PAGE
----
The world’s largest bottle of whisky, containing 311 litres of 32-year-old Macallan single malt, has sold at auction for more than £1m (€1.2m).
The 1.8 metre (5ft 11in) tall bottle, called The Intrepid, was bought by an anonymous, international buyer at Edinburgh-based auctioneers Lyon & Turnbull yesterday for £1.1m (€1.3m).
Interest for the bottle, which contains enough whisky to fill 444 standard bottles, came from all over the globe with the buyer snapping it up for the equivalent of almost £92 per dram.
The idea behind The Intrepid came from Daniel Monk, of Fah Mai and Rosewin Holdings, who said it had "always been about more than money".
"This is a passion project to celebrate the life of my late father, Captain Stanley Monk, who was himself an explorer and achieved many amazing things during his life," he said.
"Today would have been his birthday so it was a perfect date to put The Intrepid up for auction."
It was named The Intrepid in honour of the drive and achievements of 11 of the world’s most pioneering explorers who are featured on the bottle, its makers said.
These include Ranulph Fiennes, Robin Knox-Johnston, Jamie Ramsay and Karen Darke.
Mr Monk said: "The Intrepid project has been an adventure from the start. I wanted to do something positive over lockdown and the whole team has worked extremely hard with me to make it happen."
He added: "I started contacting explorers during lockdown to get them on board and found people who could make and fill the largest bottle of Scotch whisky and together we have achieved the dream.
"I’d like to thank everyone involved in The Intrepid project, which is dedicated to the spirit and experience of exploration and adventure."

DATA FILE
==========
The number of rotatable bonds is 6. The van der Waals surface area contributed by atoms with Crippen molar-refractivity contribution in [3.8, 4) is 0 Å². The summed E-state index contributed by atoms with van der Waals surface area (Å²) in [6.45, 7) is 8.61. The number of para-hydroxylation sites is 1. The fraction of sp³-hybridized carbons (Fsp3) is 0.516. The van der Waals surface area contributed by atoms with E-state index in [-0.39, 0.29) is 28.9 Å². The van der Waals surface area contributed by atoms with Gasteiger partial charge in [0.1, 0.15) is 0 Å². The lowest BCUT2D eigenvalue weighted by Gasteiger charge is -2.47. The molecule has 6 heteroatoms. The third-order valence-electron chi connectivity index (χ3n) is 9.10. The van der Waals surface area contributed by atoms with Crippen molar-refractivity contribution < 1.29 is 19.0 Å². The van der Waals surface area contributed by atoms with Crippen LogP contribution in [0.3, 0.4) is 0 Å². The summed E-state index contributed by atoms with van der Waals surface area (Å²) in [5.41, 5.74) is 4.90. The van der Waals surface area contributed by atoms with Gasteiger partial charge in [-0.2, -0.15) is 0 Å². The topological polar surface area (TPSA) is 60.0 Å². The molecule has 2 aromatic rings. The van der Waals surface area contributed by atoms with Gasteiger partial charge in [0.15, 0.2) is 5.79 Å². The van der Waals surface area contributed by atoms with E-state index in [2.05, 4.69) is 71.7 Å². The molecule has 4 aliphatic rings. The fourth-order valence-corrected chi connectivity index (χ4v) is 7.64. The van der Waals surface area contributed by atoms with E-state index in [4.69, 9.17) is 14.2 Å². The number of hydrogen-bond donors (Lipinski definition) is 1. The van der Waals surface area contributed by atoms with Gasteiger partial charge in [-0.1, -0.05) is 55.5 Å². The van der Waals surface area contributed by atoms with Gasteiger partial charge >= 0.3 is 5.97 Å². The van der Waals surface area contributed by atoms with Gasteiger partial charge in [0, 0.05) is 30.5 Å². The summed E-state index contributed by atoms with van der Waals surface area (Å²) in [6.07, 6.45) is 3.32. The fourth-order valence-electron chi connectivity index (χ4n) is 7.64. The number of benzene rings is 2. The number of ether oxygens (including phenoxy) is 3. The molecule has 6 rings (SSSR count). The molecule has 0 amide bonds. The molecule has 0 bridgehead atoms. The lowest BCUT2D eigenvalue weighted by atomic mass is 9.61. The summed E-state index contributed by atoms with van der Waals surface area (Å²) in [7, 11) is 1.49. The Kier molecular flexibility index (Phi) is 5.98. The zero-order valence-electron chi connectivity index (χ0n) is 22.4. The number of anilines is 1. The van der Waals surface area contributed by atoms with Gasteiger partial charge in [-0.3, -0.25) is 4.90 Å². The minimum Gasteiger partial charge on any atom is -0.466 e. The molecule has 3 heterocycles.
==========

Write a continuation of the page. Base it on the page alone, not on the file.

The Intrepid was officially certified by Guinness World Records as the largest when it was bottled last year and, before the auction, it had been hoped it might go for as much as £1.5 million and become the most expensive ever sold.
After maturing in two sister casks in Macallan’s Speyside warehouse for 32 years, the liquid was bottled last year by Duncan Taylor Scotch Whisky, one of the leading independent whisky bottling companies.
A small number of sets were also produced, each a collection of 12 bottles, filled with the remaining whisky from the same casks used to fill the record-breaking bottle.
Each set includes a replica of the main bottle design, along with individual versions dedicated to each of the explorers associated with the project, and these were also sold at auction.
Gavin Strang, managing director of Lyon & Turnbull, said it had "attracted so much global interest" and was "delighted the auction has been such a success".
"It certainly isn’t every day you get to auction a bottle of high-quality, single malt, that also happens to be a record breaker," he said.